John Edward Cooper’s Notes

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Monday 3rd June 1996


Visit to Mum and Dad in Thornton Cleveleys

From The Cooper Diaries:
Taxi was booked for 9.05am. J wanted a letter posted so I nipped out to the Robson Road post-box. By the time I got back, the taxi was already there, a little before 9.05. Train to Stockport, 9.29–11.52. I listened to The Two Towers on my Boots personal recorder / player. A bit disconcerting: when I changed tapes, the coming-out-of-right-only problem was evident again, till I pressed the lid of the player and got it to play both channels evenly. But that marred my listening pleasure. I had lunch in Stockport station buffet, and we got the 12.40 which was scheduled to go to Blackpool North. But it failed somehow, and at Manchester Piccadilly it didn’t stop at a through platform, it pulled into one of the terminating platforms and we had to get off. We were directed to the through platforms; and another, unscheduled, train came in, which I didn’t mind because it was smarter than the one from Stockport. What was the chemistry building of Salford University is gone now, as I expected, and as I think someone told me since I last saw it. For some reason the train stopped for quite some time just beyond Bolton, opposite the gasworks where a couple of gasometers are very noticeable. I say this because I don’t remember noticing them before, even though my 1965 account, based on Chris’s recollections, mentions the gasworks in connection with our journey into Bolton in January 1965:
What struck me most about the approach to Bolton was the number of bridges that the train passed under. The train comes past the gasworks, and then there is a series of several bridges before it comes out over a junction, “Bolton West”. Then it passes under the bridge carrying Trinity Street and immediately arrives at the station.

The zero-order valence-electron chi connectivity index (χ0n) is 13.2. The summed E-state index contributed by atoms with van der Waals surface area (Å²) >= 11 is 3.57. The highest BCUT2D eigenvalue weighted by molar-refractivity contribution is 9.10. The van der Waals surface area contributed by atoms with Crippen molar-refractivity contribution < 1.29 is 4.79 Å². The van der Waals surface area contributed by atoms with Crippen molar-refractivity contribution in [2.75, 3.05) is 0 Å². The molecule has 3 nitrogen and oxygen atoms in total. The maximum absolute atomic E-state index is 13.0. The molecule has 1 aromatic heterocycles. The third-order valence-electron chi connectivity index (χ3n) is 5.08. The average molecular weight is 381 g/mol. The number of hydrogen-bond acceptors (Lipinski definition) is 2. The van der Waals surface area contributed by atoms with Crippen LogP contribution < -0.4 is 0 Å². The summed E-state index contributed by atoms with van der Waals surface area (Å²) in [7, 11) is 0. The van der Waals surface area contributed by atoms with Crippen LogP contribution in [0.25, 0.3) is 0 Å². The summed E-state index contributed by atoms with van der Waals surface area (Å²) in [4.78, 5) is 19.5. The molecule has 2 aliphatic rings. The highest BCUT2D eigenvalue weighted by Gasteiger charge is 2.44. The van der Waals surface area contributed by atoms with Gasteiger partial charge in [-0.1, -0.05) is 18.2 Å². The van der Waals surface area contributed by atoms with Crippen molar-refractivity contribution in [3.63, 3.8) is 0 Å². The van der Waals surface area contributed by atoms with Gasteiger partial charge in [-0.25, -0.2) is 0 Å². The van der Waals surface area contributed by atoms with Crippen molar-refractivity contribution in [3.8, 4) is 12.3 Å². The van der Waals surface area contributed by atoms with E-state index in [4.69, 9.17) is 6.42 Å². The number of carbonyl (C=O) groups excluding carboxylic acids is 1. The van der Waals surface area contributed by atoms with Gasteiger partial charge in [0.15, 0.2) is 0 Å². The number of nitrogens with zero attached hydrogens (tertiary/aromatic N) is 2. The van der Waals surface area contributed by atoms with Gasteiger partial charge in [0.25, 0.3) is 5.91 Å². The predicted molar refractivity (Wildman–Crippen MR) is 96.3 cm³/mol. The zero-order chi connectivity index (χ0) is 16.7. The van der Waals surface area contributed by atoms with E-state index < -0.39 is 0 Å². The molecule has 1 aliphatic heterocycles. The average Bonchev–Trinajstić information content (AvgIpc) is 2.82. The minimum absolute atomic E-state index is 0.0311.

Approaching Poulton, I noticed that the trees of the small wood Trevor and I walked through on our “hike” were looking healthy again; they appeared to be dying last time. We arrived at Blackpool North only a bit later than expected, and Mum and Dad met us. Home: Mum and Dad feed the birds—there are wood pigeons, robins, magpies, sparrows, dunnocks, goldfinches, blue tits, etc. And a grey squirrel came, too, to help itself. Later on, Anthony came round. He’d been to Edinburgh to see Sharon who is a student there, and was on his way back to his lodgings near Manchester.
 Mum told the Biddy Horner story. When Uncle Jack was a little boy, the Horners had the shop across the road; and Uncle Jack, Biddy Horner and perhaps others were outside there. Did Mum witness the event; was she there, too? Biddy Horner had a tricycle (loosely called a “bike”), and Uncle Jack wanted a turn at riding it. “Let me have a go on your bike, Biddy Horner,” he said, but she wouldn’t let him. “Let me have a go on your bike, Biddy Horner,” he repeated, but she still refused. “If you don’t let me have a go on your bike, Biddy Horner, I’ll pee on you.” But she persisted in her refusal, so he hitched up the leg of his short pants and peed on her.
 My Mum’s Grandad, my Grandad Paine’s father, was a plumber, and he died of lead poisoning when my Grandad was 2.
 John Lunn died last year. The Lunns went on holiday with Mum and Dad once, and he was supposed to go and get help when something untoward happened but in fact just abandoned them and went back to the hotel.
 J went to bed, and 10-ish pm. I decided to go too. But I looked in one of the dressing-table drawers, the middle left, and got out the old photos that were there, so that absorbed me for some time.

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